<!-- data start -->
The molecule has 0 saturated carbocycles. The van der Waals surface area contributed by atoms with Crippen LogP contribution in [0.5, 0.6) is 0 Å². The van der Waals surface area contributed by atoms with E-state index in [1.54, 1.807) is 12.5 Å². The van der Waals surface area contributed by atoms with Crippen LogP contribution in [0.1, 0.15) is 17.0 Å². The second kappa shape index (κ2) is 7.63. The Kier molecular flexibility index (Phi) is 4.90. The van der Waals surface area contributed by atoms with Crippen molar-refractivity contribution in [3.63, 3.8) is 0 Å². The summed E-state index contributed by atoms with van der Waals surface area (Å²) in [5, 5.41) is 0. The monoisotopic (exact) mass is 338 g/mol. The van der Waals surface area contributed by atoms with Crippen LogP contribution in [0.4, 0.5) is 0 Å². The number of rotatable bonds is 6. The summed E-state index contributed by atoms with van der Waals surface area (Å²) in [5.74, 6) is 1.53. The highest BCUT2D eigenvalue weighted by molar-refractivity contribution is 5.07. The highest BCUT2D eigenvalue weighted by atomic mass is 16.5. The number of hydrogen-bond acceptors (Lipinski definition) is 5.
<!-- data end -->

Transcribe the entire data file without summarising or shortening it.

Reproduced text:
The molecule has 0 saturated carbocycles. The van der Waals surface area contributed by atoms with Crippen LogP contribution in [0.5, 0.6) is 0 Å². The van der Waals surface area contributed by atoms with E-state index in [1.54, 1.807) is 12.5 Å². The van der Waals surface area contributed by atoms with Crippen LogP contribution in [0.1, 0.15) is 17.0 Å². The second kappa shape index (κ2) is 7.63. The Kier molecular flexibility index (Phi) is 4.90. The van der Waals surface area contributed by atoms with Crippen molar-refractivity contribution in [3.63, 3.8) is 0 Å². The summed E-state index contributed by atoms with van der Waals surface area (Å²) in [5, 5.41) is 0. The monoisotopic (exact) mass is 338 g/mol. The van der Waals surface area contributed by atoms with Crippen LogP contribution in [0.4, 0.5) is 0 Å². The number of rotatable bonds is 6. The summed E-state index contributed by atoms with van der Waals surface area (Å²) in [5.74, 6) is 1.53. The highest BCUT2D eigenvalue weighted by molar-refractivity contribution is 5.07. The highest BCUT2D eigenvalue weighted by atomic mass is 16.5. The number of hydrogen-bond acceptors (Lipinski definition) is 5.